The big debate in electoral politics these days is not whether the national environment will be bad for Democrats this November but rather how bad it will be.
A new chart put together by Public Opinion Strategies, a Republican polling firm, suggests things could be worse for Democrats than even recent wave elections from 1994 through 2010. (Yes, POS is a GOP polling firm but the data in the chart is taken from the NBC-Wall Street Journal April survey, which they, along with a Democratic firm, help to conduct.)
On virtually every measure of which way -- and how strong -- the winds are blowing at the moment, the 2014 election looks to be shaping up worse for Democrats than recent "shellacking" elections both parties have endured. Perhaps most important of those factors is presidential job approval, which has long correlated with gains (and losses) for his party in midterm elections. Obama's rating -- a -8 -- puts him in territory resembling where he stood in 2010 and not that far from George W. Bush's disastrous -18 score just prior to his party's disastrous 2006 election.
Now, before Democrats begin running for the exits because of this chart, a few caveats are in order.
1. The numbers used by POS to compare past elections to where we stand in 2014 are taken from NBC/WSJ polls conducted in October of the election year. Obviously, it's not October just yet. And that means that there is still time for Democrats to turn around -- or, perhaps more accurately, mitigate -- the factors that point to a very bad election for them. If, for example, President Obama's job approval ticked up into the high 40s, things could well look far better by this fall. "An improving economy and increased presidential approval would change things," said Democratic pollster Mark Mellman, who added that Democrats should be "worried yes, panicked no."
2. In the House, there are simply not very many districts that are even marginally competitive. There are only nine seats currently held by a Democrat that Mitt Romney won in 2012. In short, the seats that incumbent-protection redistrictings in 2001 and 2011 haven't put out of the reach of one or the other side have already largely sorted themselves out. The 2010 election was the time when Republicans won virtually every seat that should have been theirs. It will be hard for them to make major gains even if the playing field is even more heavily tilted their way than it was four years ago.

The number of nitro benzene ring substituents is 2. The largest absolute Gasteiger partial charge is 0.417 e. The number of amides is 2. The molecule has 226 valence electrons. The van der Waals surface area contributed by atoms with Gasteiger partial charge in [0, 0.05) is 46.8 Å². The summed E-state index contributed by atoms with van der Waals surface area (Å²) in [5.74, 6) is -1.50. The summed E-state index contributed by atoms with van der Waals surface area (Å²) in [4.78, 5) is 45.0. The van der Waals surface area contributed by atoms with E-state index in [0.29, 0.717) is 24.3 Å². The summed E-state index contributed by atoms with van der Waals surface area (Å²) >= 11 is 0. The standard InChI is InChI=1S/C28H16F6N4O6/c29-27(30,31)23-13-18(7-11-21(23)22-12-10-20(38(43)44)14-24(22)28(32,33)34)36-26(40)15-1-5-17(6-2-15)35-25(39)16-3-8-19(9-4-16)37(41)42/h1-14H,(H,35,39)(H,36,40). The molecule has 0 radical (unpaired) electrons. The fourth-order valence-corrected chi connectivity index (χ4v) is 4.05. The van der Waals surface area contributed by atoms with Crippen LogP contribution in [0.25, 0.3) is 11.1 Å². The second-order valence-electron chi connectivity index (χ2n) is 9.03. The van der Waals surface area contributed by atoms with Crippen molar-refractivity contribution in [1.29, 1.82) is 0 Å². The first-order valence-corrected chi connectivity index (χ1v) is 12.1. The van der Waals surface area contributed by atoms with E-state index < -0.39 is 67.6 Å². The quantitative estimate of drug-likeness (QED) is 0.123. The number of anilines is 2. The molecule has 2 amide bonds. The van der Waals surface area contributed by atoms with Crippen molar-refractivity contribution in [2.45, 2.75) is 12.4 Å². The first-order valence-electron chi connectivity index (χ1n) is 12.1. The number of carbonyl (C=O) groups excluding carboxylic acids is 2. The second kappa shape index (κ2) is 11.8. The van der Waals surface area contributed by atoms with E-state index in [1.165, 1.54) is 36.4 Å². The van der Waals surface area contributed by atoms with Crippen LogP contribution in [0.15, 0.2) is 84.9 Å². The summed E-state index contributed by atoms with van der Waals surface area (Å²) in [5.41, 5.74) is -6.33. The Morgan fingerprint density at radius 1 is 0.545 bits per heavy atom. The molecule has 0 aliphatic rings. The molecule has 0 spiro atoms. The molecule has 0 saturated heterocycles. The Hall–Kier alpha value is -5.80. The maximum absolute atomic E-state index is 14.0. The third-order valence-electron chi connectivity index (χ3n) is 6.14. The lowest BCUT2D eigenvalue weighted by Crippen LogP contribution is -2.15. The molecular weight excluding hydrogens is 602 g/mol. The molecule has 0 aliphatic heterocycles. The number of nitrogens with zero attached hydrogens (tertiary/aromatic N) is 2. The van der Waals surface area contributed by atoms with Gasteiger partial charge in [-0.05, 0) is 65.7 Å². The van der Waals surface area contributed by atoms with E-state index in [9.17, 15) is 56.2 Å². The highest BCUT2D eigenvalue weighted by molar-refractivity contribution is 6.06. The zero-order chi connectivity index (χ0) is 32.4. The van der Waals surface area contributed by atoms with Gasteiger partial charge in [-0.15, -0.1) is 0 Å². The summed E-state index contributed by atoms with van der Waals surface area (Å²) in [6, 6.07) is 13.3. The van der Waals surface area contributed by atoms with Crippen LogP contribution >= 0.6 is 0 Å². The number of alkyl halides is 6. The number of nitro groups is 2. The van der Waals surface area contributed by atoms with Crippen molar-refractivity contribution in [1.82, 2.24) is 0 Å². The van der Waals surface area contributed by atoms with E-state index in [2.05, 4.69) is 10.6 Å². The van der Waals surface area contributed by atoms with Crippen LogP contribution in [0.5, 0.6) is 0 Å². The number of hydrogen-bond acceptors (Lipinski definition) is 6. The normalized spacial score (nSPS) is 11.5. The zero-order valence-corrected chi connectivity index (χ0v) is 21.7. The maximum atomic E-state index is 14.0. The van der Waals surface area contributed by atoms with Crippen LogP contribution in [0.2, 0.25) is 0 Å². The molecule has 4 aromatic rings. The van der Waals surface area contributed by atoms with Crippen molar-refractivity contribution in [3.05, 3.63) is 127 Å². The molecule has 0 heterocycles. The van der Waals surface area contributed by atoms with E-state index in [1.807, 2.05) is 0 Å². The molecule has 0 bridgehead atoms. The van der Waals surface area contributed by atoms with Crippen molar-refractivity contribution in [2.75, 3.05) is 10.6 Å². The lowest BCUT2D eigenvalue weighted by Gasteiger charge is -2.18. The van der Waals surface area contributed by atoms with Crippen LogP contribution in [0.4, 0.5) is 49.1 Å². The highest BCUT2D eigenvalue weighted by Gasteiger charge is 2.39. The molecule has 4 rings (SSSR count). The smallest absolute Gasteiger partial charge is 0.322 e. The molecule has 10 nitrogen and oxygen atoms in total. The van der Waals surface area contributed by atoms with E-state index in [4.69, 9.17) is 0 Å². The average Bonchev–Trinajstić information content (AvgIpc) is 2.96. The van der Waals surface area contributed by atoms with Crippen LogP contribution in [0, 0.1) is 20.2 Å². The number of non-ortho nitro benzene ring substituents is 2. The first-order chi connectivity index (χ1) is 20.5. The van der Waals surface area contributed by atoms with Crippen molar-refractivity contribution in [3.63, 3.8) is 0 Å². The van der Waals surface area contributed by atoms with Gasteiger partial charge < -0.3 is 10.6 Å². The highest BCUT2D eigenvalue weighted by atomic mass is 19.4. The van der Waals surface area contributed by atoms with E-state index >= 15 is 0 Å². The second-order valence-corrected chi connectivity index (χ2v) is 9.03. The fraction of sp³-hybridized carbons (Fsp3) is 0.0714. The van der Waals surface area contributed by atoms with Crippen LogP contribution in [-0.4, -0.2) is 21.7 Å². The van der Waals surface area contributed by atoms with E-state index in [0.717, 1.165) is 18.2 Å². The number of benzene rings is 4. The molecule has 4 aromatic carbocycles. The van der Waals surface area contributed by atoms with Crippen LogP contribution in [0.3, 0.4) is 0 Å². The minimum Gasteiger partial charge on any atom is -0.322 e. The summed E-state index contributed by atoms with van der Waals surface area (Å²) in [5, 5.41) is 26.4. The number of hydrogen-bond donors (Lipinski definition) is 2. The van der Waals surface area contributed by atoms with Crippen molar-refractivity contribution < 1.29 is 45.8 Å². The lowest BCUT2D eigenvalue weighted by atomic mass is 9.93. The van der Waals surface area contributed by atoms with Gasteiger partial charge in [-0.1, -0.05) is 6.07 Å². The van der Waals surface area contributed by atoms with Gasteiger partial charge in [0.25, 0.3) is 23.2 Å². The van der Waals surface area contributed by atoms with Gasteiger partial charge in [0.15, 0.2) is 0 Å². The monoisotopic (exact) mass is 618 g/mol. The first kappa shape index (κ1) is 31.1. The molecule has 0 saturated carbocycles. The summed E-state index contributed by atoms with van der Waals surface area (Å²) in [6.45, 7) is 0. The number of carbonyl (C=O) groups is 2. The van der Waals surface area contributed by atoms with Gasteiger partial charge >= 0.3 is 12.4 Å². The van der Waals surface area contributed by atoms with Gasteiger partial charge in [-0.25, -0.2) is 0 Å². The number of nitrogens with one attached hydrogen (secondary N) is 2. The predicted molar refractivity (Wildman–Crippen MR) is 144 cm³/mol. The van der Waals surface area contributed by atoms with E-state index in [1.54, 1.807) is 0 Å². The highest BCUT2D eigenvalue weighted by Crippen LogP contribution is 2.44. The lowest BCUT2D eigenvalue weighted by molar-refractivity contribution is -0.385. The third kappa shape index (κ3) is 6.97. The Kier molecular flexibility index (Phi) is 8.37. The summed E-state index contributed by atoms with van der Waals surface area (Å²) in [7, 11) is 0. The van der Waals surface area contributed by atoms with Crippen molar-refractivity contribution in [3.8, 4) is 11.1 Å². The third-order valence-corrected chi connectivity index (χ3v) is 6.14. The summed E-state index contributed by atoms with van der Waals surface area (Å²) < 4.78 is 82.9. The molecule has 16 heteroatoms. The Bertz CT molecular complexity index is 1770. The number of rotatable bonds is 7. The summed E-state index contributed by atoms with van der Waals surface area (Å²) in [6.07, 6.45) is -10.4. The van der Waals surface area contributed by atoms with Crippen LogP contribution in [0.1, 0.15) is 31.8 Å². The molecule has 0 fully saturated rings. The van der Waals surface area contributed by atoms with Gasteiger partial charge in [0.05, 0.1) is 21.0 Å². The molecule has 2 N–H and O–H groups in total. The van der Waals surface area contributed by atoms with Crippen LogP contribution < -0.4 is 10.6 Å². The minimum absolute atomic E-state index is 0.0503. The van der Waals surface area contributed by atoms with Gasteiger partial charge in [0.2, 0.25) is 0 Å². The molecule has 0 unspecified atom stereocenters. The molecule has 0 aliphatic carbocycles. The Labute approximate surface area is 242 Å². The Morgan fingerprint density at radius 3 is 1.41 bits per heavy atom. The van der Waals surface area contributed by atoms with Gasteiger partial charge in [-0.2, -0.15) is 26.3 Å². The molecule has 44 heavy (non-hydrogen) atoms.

3. In the Senate, as we have written, national environment matters far less than it does in House races. In their blog post, however, POS' Bill McInturff and Micah Roberts make an interesting counter argument. They write:
The president’s job approval among white voters is important to note because in a large number of incumbent GOP House seats the electorate will be 80% white or higher – and, of course, there are a number of key Senate races (AR, CO, IA, KY, MI, MT, & NH, etc.) where the percentage of white voters could be in the high-70’s or higher. Importantly, the president’s job approval among whites has been only at 35%, or lower, in every track we have done to date in 2014.
It's hard to debate that the traditional factors we rely on to predict what the national environment will look like appear to be relatively dire for Democrats. The real questions are: a) Can and will the environment get any better for Democrats between now and October? b) How much vulnerability do Democrats really carry in the House? and c) How many points does the national environment account for in Senate races in place like Arkansas, Alaska and Louisiana?